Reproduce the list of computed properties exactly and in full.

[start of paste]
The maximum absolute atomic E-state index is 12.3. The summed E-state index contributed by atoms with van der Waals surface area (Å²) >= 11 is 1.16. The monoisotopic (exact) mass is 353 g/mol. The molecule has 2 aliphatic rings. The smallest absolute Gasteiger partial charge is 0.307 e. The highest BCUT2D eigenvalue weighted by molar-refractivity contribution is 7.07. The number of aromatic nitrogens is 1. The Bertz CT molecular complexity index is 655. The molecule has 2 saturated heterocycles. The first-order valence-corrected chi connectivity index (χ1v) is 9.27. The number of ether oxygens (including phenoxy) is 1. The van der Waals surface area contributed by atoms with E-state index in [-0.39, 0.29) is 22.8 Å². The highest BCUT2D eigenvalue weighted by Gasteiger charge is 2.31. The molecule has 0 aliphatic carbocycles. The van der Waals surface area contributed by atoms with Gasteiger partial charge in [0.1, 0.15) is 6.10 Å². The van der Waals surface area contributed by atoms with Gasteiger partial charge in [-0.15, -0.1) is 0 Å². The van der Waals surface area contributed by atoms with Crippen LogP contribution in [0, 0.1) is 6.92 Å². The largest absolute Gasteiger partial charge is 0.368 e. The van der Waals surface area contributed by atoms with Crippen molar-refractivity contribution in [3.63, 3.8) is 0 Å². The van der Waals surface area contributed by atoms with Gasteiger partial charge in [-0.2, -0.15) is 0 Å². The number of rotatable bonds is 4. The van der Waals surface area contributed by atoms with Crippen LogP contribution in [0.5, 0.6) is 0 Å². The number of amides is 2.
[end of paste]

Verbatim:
The maximum absolute atomic E-state index is 12.3. The summed E-state index contributed by atoms with van der Waals surface area (Å²) >= 11 is 1.16. The monoisotopic (exact) mass is 353 g/mol. The molecule has 2 aliphatic rings. The smallest absolute Gasteiger partial charge is 0.307 e. The highest BCUT2D eigenvalue weighted by molar-refractivity contribution is 7.07. The number of aromatic nitrogens is 1. The Bertz CT molecular complexity index is 655. The molecule has 2 saturated heterocycles. The first-order valence-corrected chi connectivity index (χ1v) is 9.27. The number of ether oxygens (including phenoxy) is 1. The van der Waals surface area contributed by atoms with E-state index in [-0.39, 0.29) is 22.8 Å². The highest BCUT2D eigenvalue weighted by Gasteiger charge is 2.31. The molecule has 0 aliphatic carbocycles. The van der Waals surface area contributed by atoms with Gasteiger partial charge in [0.1, 0.15) is 6.10 Å². The van der Waals surface area contributed by atoms with Gasteiger partial charge in [-0.15, -0.1) is 0 Å². The van der Waals surface area contributed by atoms with Crippen LogP contribution in [0, 0.1) is 6.92 Å². The largest absolute Gasteiger partial charge is 0.368 e. The van der Waals surface area contributed by atoms with Crippen molar-refractivity contribution in [3.63, 3.8) is 0 Å². The van der Waals surface area contributed by atoms with Gasteiger partial charge in [-0.2, -0.15) is 0 Å². The number of rotatable bonds is 4. The van der Waals surface area contributed by atoms with Crippen LogP contribution in [0.5, 0.6) is 0 Å². The number of amides is 2.